• In the Torchwood fanfic Waiting for You, Ianto wakes up in an afterlife consisting of himself alone in the Hub, and ends up believing that he is being punished for his actions in life. In truth, he actually is in Heaven: he's meant to share his Personalized Afterlife with his soulmate, but that soulmate turns out to be Jack.

    Films — Live-Action 
  • The Rapture: The final scene shows the prophesied Rapture happening, with Sharon and Foster vanishing from the world and reappearing in a dark void (it's unclear whether it's Hell or Purgatory). Despite her daughter Mary's pleading to join her in Heaven, Sharon refuses to overcome her Crisis of Faith and renounce her resentment toward God, leaving her alone in the void.

    Literature 
  • In Dimon by Fr. Alexander Torik, it is specifically mentioned to be the punishment for:
    • Idle talkativeness. Sinners wander aimlessly in a fog, trying and failing to find someone to talk to (and unable to listen to others, should they even manage to encounter anyone else).
    • Greed. Sinners are given a mountain of treasure, and nothing else, meaning no human interaction. The sinner Dimon encounters hasn't yet realized the trap.
    • Hoarding. Like in case of greed, sinners are given a world where they can get any material treasure they want, but they cannot interact with each other. After the glamour of being able to hoard all they like wears off, they get desperately lonely. Here, Dimon meets a woman who has been there for a long time, and she laments her desperate state to him.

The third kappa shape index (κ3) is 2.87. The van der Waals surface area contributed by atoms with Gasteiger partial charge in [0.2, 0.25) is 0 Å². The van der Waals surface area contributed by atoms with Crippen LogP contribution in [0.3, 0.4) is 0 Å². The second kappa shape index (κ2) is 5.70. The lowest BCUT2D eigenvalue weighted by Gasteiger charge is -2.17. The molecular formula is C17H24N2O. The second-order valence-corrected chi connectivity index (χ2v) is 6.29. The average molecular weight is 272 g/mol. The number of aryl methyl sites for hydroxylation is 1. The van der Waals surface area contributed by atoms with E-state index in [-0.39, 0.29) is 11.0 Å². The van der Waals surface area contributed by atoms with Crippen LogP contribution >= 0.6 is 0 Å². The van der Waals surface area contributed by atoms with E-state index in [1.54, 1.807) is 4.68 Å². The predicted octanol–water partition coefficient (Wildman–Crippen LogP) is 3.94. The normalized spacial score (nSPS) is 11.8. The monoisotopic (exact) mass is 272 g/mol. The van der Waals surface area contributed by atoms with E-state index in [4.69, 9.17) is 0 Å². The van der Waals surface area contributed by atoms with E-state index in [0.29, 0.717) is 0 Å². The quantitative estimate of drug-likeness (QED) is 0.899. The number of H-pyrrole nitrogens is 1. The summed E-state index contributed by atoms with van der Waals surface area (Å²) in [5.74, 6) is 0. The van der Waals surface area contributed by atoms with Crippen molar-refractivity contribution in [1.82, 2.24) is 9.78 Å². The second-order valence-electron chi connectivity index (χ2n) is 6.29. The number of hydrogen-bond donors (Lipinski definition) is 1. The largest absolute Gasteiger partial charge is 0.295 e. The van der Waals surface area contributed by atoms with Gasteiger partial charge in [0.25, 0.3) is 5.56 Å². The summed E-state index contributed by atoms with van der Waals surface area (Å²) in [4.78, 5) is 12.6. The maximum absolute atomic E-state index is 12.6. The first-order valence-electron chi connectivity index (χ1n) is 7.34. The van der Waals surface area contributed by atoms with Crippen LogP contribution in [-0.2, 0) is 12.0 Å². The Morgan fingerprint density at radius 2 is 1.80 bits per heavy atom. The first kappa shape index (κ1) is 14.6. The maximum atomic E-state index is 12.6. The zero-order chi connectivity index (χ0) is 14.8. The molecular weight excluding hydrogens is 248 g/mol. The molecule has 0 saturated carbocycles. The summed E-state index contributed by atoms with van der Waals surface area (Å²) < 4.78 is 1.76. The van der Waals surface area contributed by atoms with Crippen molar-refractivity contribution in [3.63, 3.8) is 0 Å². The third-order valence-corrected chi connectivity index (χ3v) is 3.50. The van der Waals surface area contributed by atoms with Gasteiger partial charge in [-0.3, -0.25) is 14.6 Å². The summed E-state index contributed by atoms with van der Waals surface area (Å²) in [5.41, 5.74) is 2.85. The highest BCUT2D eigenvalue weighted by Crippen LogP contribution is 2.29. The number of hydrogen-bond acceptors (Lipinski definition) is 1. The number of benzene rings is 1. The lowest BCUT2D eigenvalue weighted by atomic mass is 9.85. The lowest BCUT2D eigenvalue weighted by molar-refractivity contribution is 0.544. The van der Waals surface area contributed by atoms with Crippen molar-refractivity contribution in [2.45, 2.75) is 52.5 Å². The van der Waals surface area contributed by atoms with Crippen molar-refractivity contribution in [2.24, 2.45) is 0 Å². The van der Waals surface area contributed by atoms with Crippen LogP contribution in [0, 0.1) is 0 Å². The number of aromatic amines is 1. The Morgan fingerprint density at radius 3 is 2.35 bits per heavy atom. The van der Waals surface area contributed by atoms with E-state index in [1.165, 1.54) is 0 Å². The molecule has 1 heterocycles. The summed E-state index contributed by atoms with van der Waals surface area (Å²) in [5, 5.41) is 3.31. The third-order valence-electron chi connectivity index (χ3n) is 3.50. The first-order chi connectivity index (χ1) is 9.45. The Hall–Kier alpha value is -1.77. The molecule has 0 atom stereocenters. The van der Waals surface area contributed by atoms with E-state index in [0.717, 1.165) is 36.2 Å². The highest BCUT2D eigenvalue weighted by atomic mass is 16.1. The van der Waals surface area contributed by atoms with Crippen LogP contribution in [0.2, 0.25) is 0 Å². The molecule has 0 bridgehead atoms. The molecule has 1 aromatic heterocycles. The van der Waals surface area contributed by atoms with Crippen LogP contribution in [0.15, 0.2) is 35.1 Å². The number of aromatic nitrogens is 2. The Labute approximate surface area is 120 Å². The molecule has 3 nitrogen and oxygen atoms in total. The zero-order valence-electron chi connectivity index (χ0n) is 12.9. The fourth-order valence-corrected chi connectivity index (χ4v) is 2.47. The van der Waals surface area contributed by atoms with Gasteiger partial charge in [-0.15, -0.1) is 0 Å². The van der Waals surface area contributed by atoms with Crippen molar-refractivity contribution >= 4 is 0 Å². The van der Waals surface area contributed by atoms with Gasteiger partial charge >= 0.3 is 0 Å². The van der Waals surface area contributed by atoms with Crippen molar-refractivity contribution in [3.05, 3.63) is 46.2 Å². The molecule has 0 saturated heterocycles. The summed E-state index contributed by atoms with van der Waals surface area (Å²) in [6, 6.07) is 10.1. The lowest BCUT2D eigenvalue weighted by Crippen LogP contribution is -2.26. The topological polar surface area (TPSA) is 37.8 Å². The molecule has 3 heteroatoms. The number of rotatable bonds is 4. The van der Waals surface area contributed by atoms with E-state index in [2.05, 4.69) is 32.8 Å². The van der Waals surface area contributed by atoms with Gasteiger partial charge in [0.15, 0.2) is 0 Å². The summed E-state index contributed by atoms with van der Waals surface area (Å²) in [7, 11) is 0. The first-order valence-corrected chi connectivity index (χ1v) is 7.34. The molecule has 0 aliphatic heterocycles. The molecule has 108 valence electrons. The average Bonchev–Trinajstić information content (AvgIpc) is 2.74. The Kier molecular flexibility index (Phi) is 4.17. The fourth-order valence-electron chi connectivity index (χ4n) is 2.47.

• In The Divine Comedy, the Ninth (and lowest) Circle of Hell has sinners frozen in ice separately from each other. In the first two rings, it's possible to have two sinners frozen together — if they were mortal enemies in life, that is — but in Ptolomaea (people with only their faces exposed from the ice) and Judecca (people encased completely in ice), it's absolutely impossible to have even that kind of companionship.
  • In The Great Divorce, the residents of Hell are so quarrelsome that most of them move further and further away (the distances measuring light years) from their neighbors. The loneliness is part of their torment, but most of them are too unwilling to let go of their vices to do anything about it.
  • In My Posthumous Adventures, in the lower regions of Hell, people don't even remember anyone who isn't addressing them directly, and, despite being grouped together, only ever look out for themselves. We only see two exceptions — one of a Happily Married couple who stayed together in Hell and still loves each other despite the wife having ascended to Paradise and the husband refusing to, and a less happily married but still loving couple who also stay together and look out for each other (and even then, in their case, it takes fervent prayers of a good friend on Earth for them to come to it).